When I wanted to run an article on tracing a product from the ground up, I thought immediately of Emma. As the former product developer and assistant creative director for a small apparel company, she spent almost a decade regularly visiting factories in China and India, working directly with the manufacturers. From this behind-the-scenes look at the production line came her own transformation: the more she learned about a product’s effect on the environment and her health, the more her choices as a conscious consumer started to change.
– Alex Redgrave, Editor
If you reach into your closet right now and run your hand along the pieces inside, what you’re touching is not shirts, pants, hats and shoes. You’re touching vast crops of cotton, giant trees, pools of oil, stacks of rubber, metals and minerals. Pick a mug out of your cupboard, put a leash on your dog, and you’re coming into contact with bits and pieces of the earth that have been reconfigured into the recognizable tools of our day-to-day lives.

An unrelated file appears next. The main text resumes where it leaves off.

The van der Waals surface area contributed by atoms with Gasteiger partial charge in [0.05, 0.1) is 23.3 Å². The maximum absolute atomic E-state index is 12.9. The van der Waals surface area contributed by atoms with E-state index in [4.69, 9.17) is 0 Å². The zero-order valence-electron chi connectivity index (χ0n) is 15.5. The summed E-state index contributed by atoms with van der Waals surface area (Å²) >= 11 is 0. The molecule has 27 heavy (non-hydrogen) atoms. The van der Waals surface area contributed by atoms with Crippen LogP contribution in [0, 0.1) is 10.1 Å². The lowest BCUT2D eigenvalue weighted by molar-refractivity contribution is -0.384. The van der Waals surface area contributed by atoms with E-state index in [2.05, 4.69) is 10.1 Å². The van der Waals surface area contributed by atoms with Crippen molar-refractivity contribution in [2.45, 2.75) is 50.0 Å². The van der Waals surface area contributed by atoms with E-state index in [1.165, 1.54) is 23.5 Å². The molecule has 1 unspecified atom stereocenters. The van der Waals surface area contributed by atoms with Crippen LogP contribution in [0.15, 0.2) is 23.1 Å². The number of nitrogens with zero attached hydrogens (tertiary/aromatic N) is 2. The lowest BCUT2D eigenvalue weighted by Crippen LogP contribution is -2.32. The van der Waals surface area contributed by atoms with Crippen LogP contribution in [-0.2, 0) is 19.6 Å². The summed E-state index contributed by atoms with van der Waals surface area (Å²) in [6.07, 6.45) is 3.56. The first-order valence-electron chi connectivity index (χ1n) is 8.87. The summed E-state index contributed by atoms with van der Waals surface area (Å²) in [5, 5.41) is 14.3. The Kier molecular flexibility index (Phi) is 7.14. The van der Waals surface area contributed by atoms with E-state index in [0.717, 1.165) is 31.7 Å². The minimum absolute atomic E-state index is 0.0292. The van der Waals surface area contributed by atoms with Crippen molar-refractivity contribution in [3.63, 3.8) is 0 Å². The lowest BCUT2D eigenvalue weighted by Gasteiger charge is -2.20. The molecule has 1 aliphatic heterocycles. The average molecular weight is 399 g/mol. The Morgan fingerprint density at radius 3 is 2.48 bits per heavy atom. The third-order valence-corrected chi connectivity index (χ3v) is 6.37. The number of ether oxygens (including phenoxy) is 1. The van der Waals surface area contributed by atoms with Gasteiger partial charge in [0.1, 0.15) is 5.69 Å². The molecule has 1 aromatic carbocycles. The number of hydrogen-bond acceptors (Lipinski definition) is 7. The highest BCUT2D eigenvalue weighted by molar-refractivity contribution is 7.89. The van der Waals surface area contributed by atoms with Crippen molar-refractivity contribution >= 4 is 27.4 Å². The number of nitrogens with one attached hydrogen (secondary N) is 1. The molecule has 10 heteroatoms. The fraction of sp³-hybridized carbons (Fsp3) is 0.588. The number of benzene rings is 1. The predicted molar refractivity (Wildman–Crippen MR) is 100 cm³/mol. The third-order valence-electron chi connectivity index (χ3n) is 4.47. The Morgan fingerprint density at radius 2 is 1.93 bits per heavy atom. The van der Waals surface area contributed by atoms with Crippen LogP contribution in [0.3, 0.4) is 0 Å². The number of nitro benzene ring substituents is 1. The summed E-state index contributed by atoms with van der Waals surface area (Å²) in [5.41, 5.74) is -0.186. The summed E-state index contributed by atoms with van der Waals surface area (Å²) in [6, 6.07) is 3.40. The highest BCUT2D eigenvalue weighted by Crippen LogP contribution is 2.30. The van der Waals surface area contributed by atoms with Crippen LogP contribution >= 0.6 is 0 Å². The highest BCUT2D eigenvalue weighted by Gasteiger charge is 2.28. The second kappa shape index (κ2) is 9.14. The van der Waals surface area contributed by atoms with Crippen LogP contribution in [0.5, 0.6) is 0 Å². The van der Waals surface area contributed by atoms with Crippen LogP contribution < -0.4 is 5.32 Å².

Before I started working in the apparel and accessory industry, I didn’t give much thought to how the things that ended up in my hands were made. Then one day I found myself in a Chinese tinware factory, in an industrial zone near Nanjing, watching a man pull down a two-story-high metal press to make an enamelware bowl. The raw unadorned metal, with edges still waiting to be turned over, was just a bent piece of tin. And then I had an emotional reaction – this was exactly the same kind of bowl my family used on camping trips, a sturdy vessel for eating cereal and carrying the odd frog. That bowl was most likely also fabricated in a faraway country and made by someone like this man, pressing hundreds per hour.
On that same work trip, I watched rubber being loaded into a giant oven for vulcanization, preparing it for the useful life of being someone’s rubber boot. I ran my hands through a pile of iron powder, ready to be cast into molds and destined to become fridge magnets. The raw materials for these objects must have been planted, mined, extruded, processed or catalyzed before they arrived at this purgatory of mass production. They had to come from some place, although at that point I had no idea where.